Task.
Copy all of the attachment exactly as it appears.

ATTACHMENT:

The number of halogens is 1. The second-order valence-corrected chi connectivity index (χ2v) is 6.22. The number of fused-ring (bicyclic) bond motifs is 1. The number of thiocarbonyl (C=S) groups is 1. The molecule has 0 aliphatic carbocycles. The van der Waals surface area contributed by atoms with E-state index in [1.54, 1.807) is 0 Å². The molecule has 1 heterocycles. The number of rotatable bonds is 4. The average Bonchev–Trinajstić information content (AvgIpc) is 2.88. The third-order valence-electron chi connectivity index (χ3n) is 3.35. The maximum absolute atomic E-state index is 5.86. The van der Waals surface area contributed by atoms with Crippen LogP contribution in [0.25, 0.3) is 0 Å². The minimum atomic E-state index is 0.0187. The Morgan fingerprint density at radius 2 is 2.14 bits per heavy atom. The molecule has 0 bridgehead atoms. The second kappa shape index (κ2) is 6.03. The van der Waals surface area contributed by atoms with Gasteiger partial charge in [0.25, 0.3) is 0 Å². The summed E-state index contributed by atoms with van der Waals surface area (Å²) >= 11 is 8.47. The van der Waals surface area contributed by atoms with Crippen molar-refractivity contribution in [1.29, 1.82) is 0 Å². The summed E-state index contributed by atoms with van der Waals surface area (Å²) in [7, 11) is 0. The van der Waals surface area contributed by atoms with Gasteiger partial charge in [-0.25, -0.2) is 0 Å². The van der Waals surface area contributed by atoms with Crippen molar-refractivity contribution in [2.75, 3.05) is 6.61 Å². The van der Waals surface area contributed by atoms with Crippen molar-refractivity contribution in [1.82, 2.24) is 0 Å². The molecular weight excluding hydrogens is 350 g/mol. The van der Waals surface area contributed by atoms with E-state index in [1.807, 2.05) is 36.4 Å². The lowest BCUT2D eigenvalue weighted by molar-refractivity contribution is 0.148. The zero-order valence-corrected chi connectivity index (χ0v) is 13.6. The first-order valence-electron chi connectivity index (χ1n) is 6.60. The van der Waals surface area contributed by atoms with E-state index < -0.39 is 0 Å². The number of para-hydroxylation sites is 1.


The number of halogens is 1. The second-order valence-corrected chi connectivity index (χ2v) is 6.22. The number of fused-ring (bicyclic) bond motifs is 1. The number of thiocarbonyl (C=S) groups is 1. The molecule has 0 aliphatic carbocycles. The van der Waals surface area contributed by atoms with E-state index in [1.54, 1.807) is 0 Å². The molecule has 1 heterocycles. The number of rotatable bonds is 4. The average Bonchev–Trinajstić information content (AvgIpc) is 2.88. The third-order valence-electron chi connectivity index (χ3n) is 3.35. The maximum absolute atomic E-state index is 5.86. The van der Waals surface area contributed by atoms with Crippen LogP contribution in [0.25, 0.3) is 0 Å². The minimum atomic E-state index is 0.0187. The Morgan fingerprint density at radius 2 is 2.14 bits per heavy atom. The molecule has 0 bridgehead atoms. The second kappa shape index (κ2) is 6.03. The van der Waals surface area contributed by atoms with Gasteiger partial charge in [0.25, 0.3) is 0 Å². The summed E-state index contributed by atoms with van der Waals surface area (Å²) >= 11 is 8.47. The van der Waals surface area contributed by atoms with Crippen molar-refractivity contribution in [1.29, 1.82) is 0 Å². The summed E-state index contributed by atoms with van der Waals surface area (Å²) in [7, 11) is 0. The van der Waals surface area contributed by atoms with Gasteiger partial charge in [-0.25, -0.2) is 0 Å². The van der Waals surface area contributed by atoms with Crippen molar-refractivity contribution in [2.75, 3.05) is 6.61 Å². The van der Waals surface area contributed by atoms with Crippen molar-refractivity contribution in [1.82, 2.24) is 0 Å². The molecular weight excluding hydrogens is 350 g/mol. The van der Waals surface area contributed by atoms with E-state index in [1.807, 2.05) is 36.4 Å². The lowest BCUT2D eigenvalue weighted by molar-refractivity contribution is 0.148. The zero-order valence-corrected chi connectivity index (χ0v) is 13.6. The first-order valence-electron chi connectivity index (χ1n) is 6.60. The van der Waals surface area contributed by atoms with E-state index < -0.39 is 0 Å². The number of para-hydroxylation sites is 1.